Could a Wal-Mart-type story still occur in this day and age? My answer is of course it could happen again. Somewhere out there right now there’s someone—probably hundreds of thousands of someones—with good enough ideas to go all the way. It will be done again—over and over, providing that someone wants it badly enough to do what it takes to get there. It’s all a matter of attitude and the capacity to constantly study and question the management of the business.
Jeff Bezos started Amazon just two years later. After eight years on Wall Street, Bezos dreamt up Amazon during a drive from New York to Seattle in 1994. His wife (now ex-wife) MacKenzie drove, and Jeff “tapped out a business plan on his computer along the way.”
Amazon began as a loss-making book e-tailer at the dawn of the commercial Internet and as the dot-com poster child in the late ’90s. It has since evolved into one of the world’s most valuable companies. Amazon has come a long way from its genesis as the curse of bricks-and-mortar booksellers and has diversified broadly into just about every adjacent business it could get its hands on.
The Everything Store (2013,) Brad Stone’s excellent chronicle of the rise of Amazon, notes, “In his autobiography, Walmart’s founder expounds on the principles of discount retailing and discusses his core values of frugality and a bias for action—a willingness to try a lot of things and make many mistakes. Bezos included both in Amazon’s corporate values.” On an earnings call, Bezos famously declared, “there are two kinds of retailers: there are those folks who work to figure how to charge more, and there are companies that work to figure how to charge less, and we are going to be in the second, full-stop.”
All along, Bezos has made big bet-decisions that hurt it in the short term but created value in the long term. Amazon’s market capitalization has rocketed up from $4.55 billion in 2001 to $1.08 trillion before the Coronavirus/COVID-19 infected the stock markets. Amazon’s secret, in Bezos’s words, is,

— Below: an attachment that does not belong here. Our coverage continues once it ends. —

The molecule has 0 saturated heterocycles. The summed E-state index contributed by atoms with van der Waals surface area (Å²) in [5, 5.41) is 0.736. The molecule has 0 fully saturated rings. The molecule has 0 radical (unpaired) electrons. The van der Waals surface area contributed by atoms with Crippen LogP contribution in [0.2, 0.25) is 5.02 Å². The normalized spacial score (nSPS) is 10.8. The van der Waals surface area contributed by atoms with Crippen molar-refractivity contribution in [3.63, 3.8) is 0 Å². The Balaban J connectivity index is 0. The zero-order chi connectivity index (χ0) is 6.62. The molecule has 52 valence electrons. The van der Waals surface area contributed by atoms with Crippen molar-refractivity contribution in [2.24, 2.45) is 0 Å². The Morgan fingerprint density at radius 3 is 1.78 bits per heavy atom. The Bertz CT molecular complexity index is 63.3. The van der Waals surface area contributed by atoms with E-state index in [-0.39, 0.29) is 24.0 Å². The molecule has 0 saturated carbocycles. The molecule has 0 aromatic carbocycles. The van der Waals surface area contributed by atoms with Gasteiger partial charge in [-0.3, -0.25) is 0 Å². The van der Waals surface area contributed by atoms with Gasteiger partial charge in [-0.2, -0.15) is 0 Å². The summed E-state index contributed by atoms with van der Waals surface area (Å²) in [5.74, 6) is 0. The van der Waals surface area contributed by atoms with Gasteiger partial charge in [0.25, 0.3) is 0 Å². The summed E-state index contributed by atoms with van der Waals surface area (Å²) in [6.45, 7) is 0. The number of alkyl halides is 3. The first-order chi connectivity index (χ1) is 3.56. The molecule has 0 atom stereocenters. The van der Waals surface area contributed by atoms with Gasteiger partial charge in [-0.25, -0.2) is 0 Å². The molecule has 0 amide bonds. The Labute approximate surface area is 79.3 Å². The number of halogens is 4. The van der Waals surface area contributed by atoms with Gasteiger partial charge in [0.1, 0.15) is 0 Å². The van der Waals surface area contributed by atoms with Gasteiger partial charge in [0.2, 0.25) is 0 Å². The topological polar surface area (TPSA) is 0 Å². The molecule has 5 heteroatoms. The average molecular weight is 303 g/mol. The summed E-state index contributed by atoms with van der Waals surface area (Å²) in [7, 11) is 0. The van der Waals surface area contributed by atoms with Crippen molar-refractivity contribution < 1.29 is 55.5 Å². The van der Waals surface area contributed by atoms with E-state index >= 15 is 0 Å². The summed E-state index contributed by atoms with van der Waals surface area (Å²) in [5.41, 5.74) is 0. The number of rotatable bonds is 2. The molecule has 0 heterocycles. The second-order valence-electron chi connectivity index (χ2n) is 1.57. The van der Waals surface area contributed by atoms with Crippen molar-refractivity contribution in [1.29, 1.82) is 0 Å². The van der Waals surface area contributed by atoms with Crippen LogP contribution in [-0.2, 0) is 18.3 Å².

We are genuinely customer-centric, we are genuinely long-term oriented and we genuinely like to invent. Most companies are not those things. They are focused on the competitor, rather than the customer. They want to work on things that will pay dividends in two or three years, and if they don’t work in two or three years they will move on to something else. And they prefer to be close-followers rather than inventors, because it’s safer. So if you want to capture the truth about Amazon, that is why we are different.
Amazon has not been consistently profitable over the years, and that is a deliberate upshot of how Bezos approaches business. Amazon cycles through periods of substantial investments that beget future revenue growth (with low profits) and periods of increasing profits as its investments ebb.
Bezos has maneuvered Wall Street into believing that he is just getting started—his “Day 1” philosophy has become something of a legend. “A big piece of the story we tell ourselves about who we are is that we are willing to invent … and very importantly, we are willing to be misunderstood for long periods of time,” Bezos asserted at Amazon’s 2011 annual shareholders meeting.
Not all of Bezos’s bets have succeeded. However, investors have come to acknowledge that his long-term initiatives will produce rich results several years down the road. Little wonder, then, that Amazon’s stock has defied short-termism by continually progressing upward even during quarters of little or no earnings.
Postscript: Bezos has been, until recently, the world’s wealthiest person since about 2018. Walton was the richest man from 1985 until his death in 1992. His inheritors, the Walton family, are collectively more affluent than Bezos!